The voices she heard in the distance startled her from her reverie.

It was Marlene. Her voice! She’d probably run into some acquaintance or friend – a woman like her would have so many – and most likely she was chatting with them. From where she stood, only isolated words or syllables reached her, distorted by the wind. “Hey,” “nooo,” “when?”, “lovely,” “Juan”, or maybe “gone.”

She decided to stop stalking and walk right past Marlene and her friends and be done with it. After all the most important connection between the two of them had already been established. Then she advanced, her eyes on the path so as to avoid the protruding rocks, like the tips of icebergs beneath the sand. After walking a few more yards, she sees her. She’s sitting with her right shoulder resting against a rock. Her long hands gesticulate as she speaks, exclaims, asks and answers spiritedly, as in any normal conversation. Only it’s not a normal conversation, because there’s no one with her. An imaginary conversational partner who must be responding with very few words, just enough for her, Marlene, to become offended and launch a long diatribe that changes from a hissing, threatening tone to a falsetto, culminating in a brief, hard burst of laughter. She walks by without raising her eyes from the ground, although she hears a whistle; surely it’s not directed at her, but rather at Marlene’s imaginary interlocutor, with whom she seems to become more and more irritated, because now she’s shouting at him harshly, and she picks up her pace, it’s not easy with so many stones on the path, but she no longer cares if she gets injured, she’s so desperate to reach the next beach where she’ll be able to trot briskly, almost running, so that old age, already treading on her heels, won’t catch up with her so soon. And so that the solemn pacts she’s made by the sea will dissolve, like foam on dampened sand.

Inés Fernández Moreno, the daughter and granddaughter of renowned poets César and Baldomero Fernández Moreno, respectively, was born in Buenos Aires in 1947.  She graduated from the Facultad de Filosofía y Letras of the Universidad Nacional de Buenos Aires and completed graduate work in Semiotics at the Sorbonne.  Since 2002 she has worked as Creative Director in an Argentine advertising agency.  She currently resides in Buenos Aires, where she organizes and directs literary workshops.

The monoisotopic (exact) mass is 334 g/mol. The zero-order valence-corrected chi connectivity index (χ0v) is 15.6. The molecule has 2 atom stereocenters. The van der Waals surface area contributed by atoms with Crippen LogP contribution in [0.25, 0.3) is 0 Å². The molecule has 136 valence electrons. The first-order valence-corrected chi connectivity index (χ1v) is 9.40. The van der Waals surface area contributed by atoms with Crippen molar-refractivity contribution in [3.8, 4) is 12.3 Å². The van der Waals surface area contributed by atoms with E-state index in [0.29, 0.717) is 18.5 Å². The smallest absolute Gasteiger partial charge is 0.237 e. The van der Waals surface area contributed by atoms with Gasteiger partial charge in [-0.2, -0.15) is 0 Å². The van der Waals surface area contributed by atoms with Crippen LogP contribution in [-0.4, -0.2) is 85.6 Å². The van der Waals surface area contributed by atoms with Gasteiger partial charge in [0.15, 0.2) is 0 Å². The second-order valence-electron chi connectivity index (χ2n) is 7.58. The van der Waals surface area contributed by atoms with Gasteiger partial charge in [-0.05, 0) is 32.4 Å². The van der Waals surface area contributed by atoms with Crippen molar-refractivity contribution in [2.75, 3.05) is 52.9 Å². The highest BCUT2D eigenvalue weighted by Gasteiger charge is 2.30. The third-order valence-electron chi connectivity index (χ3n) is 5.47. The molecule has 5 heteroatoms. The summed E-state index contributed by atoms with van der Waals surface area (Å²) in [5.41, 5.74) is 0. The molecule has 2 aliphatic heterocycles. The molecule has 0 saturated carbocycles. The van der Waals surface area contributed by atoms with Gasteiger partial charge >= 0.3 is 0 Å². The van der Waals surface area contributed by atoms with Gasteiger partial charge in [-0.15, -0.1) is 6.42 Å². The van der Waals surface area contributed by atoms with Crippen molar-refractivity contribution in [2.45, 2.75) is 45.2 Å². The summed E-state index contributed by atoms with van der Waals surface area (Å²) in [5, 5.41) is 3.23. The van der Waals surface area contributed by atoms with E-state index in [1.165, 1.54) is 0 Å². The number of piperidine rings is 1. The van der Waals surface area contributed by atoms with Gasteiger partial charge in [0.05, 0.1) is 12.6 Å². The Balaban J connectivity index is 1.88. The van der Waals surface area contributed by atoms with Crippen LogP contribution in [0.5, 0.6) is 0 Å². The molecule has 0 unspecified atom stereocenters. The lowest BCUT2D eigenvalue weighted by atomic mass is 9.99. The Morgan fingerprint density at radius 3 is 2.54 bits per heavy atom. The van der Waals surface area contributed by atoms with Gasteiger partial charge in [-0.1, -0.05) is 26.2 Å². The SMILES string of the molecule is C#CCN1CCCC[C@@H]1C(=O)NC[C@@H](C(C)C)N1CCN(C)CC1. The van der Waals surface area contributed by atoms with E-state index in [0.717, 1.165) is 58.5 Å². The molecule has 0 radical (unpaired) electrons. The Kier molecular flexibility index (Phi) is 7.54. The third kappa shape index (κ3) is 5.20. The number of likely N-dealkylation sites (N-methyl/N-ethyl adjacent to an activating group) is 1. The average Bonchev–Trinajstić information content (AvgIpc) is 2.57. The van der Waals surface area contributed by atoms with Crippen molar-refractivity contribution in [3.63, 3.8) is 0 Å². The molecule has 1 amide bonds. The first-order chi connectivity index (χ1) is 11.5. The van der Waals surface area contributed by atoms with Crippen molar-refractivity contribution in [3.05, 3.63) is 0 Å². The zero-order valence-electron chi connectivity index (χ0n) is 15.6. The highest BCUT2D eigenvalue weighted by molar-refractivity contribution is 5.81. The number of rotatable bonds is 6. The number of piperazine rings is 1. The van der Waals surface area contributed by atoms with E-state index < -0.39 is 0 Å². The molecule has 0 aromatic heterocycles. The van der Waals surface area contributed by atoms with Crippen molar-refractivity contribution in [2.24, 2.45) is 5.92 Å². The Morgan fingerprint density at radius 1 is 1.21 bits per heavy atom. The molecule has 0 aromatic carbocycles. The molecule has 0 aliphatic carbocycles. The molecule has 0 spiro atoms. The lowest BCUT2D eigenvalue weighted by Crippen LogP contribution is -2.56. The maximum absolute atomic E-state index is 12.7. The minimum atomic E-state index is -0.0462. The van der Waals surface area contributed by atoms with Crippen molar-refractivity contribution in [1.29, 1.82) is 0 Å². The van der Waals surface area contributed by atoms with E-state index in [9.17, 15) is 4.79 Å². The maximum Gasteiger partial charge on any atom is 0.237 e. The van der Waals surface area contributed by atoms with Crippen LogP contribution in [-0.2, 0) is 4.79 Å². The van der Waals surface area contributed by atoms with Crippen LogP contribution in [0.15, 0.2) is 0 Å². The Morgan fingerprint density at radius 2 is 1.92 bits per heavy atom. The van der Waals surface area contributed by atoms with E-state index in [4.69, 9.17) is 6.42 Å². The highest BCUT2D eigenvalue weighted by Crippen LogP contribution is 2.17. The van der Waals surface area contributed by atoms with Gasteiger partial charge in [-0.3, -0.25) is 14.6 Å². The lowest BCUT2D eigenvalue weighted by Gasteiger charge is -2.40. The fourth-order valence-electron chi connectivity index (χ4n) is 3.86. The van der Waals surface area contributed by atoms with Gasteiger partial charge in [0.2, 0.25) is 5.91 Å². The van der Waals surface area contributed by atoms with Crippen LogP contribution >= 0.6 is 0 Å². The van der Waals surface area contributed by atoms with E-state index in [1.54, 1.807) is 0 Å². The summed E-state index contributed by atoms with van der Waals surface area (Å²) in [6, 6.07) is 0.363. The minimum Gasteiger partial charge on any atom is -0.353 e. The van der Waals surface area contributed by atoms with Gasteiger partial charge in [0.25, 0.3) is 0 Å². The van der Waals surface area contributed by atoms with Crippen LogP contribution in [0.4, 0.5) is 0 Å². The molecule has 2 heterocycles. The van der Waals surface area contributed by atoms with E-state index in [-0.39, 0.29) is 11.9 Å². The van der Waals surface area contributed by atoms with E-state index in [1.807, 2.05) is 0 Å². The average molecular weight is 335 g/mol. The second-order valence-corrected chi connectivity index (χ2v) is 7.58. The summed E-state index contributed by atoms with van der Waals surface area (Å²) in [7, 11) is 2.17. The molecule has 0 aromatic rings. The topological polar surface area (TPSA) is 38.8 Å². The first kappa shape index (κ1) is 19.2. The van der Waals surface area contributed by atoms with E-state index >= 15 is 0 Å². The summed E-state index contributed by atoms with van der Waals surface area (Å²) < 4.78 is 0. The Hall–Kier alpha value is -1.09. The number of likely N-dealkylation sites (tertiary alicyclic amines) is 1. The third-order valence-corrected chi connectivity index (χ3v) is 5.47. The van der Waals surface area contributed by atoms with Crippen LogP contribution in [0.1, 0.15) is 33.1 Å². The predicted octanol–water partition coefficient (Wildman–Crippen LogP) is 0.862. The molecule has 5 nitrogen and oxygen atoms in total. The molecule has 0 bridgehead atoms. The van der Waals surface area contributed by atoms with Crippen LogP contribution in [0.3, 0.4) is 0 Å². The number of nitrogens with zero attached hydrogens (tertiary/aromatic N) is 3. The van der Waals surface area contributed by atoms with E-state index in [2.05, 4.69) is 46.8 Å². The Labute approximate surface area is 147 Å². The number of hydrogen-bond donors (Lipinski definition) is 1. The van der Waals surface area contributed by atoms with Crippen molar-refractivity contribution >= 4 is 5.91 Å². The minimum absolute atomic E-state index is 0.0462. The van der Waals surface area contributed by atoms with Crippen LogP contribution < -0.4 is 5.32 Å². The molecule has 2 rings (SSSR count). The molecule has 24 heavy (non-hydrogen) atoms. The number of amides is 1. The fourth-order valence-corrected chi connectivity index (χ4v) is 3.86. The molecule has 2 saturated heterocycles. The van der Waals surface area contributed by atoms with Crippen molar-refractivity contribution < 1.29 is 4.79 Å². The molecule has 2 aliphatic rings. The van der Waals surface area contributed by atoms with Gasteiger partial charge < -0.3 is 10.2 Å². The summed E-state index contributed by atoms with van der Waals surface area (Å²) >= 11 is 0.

Fernández Moreno has contributed to notable periodicals such as Clarín, La Nación, and Revista Ñ. Among her published titles are the short story collections La vida en la cornisa  (Emecé 1993), Un amor de agua (Alfaguara 1997),  Hombres como médanos (Alfaguara 2003), and Marmara (Alfaguara 2009). Her novels include La última vez que maté a mi madre (Editorial Perfil 1999) and La profesora de español (Alfaguara 2005).  The English translation of her short story “Carne de exportación” (“Argentine Beef,” trans. Andrea G. Labinger) was published in in The Argentina Independent.

She is the winner of many literary awards, including the Primer Premio Municipal de la Ciudad de Buenos Aires for La vida en la cornisa and La última vez que maté a mi madre, as well as the Premio Max Aub and the Premio Hucha de Oro in Spain for her short stories. Inés Fernández Moreno’s work has been translated into several languages and appears in numerous anthologies.

Andrea G. Labinger  specializes in translating Latin American prose fiction.  Among the many authors she has translated are Sabina Berman, Carlos Cerda, Mempo Giardinelli, Ana María Shua, Alicia Steimberg, and Luisa Valenzuela.  Call Me Magdalena, Labinger’s translation of Steimberg’s Cuando digo Magdalena (University of Nebraska Press, 2001) received Honorable Mention in the PEN International-California competition. The Rainforest, her translation of Steimberg’s La selva, and Casablanca and Other Stories, an anthology of Edgar Brau’s short stories, translated in collaboration with Donald and Joanne Yates, were both finalists in the PEN-USA competition for 2007. The Island of Eternal Love, her translation of Cuban novelist Daína Chaviano’s La isla de los amores infinitos, was published by Riverhead/Penguin in 2008.  More recently Labinger has published The Confidantes, a translation of Angelina Muñiz-Huberman’s Las confidentes (Gaon Books, 2009) , Death as a Side Effect, a translation of Ana María Shua’s La muerte como efecto secundario (University of Nebraska Press, 2010), and Ángela Pradelli’s Friends of Mine (Latin American Literary Review Press, 2012). Forthcoming titles include Shua’s The Weight of Temptation (University of Nebraska Press) and Liliana Heker’s The End of the Story (Biblioasis). Please visit Andrea’s website at:  http://www.trans-latino-trans-lation.com

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2 comments
  1. Susana Epstein said:

    A women’s story and a nice reflection upon getting older, which is a preoccupation for most baby-boomers. How to find a new point of balance in our old age? Hopefully, by our 60’s or more, we should have acquired family, professional, or other centers of interests in our lives so that our looks cease to matter. However, as a baby-boomer myself, I admit that I too worry about getting older in style. Loved the pace of this short narrative…It took me for that walk on the beach that I rarely take.